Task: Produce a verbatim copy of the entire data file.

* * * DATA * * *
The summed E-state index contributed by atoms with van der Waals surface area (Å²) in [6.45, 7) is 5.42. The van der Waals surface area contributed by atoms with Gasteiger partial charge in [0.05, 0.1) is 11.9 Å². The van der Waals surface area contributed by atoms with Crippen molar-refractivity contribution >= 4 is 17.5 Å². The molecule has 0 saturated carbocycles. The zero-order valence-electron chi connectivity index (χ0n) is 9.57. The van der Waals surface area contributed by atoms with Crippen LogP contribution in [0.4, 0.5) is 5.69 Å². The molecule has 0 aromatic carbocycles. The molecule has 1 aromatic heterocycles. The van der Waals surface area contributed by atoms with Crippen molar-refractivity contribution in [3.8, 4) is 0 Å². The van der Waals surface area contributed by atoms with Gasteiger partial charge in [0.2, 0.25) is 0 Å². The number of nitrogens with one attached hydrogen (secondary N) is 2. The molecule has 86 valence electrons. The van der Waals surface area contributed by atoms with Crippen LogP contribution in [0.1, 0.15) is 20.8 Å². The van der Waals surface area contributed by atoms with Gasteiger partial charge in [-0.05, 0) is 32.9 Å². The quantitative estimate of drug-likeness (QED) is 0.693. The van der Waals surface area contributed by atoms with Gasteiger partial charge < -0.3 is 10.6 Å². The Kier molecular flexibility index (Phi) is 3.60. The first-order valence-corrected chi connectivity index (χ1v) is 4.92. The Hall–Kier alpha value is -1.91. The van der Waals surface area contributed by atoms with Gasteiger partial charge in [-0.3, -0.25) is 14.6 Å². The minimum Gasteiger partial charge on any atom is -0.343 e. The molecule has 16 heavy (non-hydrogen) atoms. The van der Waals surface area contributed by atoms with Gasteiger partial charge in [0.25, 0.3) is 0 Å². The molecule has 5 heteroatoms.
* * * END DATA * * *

The summed E-state index contributed by atoms with van der Waals surface area (Å²) in [6.45, 7) is 5.42. The van der Waals surface area contributed by atoms with Gasteiger partial charge in [0.05, 0.1) is 11.9 Å². The van der Waals surface area contributed by atoms with Crippen molar-refractivity contribution >= 4 is 17.5 Å². The molecule has 0 saturated carbocycles. The zero-order valence-electron chi connectivity index (χ0n) is 9.57. The van der Waals surface area contributed by atoms with Crippen LogP contribution in [0.4, 0.5) is 5.69 Å². The molecule has 0 aromatic carbocycles. The molecule has 1 aromatic heterocycles. The van der Waals surface area contributed by atoms with Crippen molar-refractivity contribution in [3.8, 4) is 0 Å². The van der Waals surface area contributed by atoms with Gasteiger partial charge in [0.2, 0.25) is 0 Å². The number of nitrogens with one attached hydrogen (secondary N) is 2. The molecule has 86 valence electrons. The van der Waals surface area contributed by atoms with Crippen LogP contribution in [0.1, 0.15) is 20.8 Å². The van der Waals surface area contributed by atoms with Gasteiger partial charge in [-0.05, 0) is 32.9 Å². The quantitative estimate of drug-likeness (QED) is 0.693. The van der Waals surface area contributed by atoms with Gasteiger partial charge < -0.3 is 10.6 Å². The Kier molecular flexibility index (Phi) is 3.60. The first-order valence-corrected chi connectivity index (χ1v) is 4.92. The Hall–Kier alpha value is -1.91. The van der Waals surface area contributed by atoms with Gasteiger partial charge in [-0.3, -0.25) is 14.6 Å². The minimum Gasteiger partial charge on any atom is -0.343 e. The molecule has 16 heavy (non-hydrogen) atoms. The van der Waals surface area contributed by atoms with Gasteiger partial charge in [0.25, 0.3) is 0 Å². The molecule has 5 heteroatoms.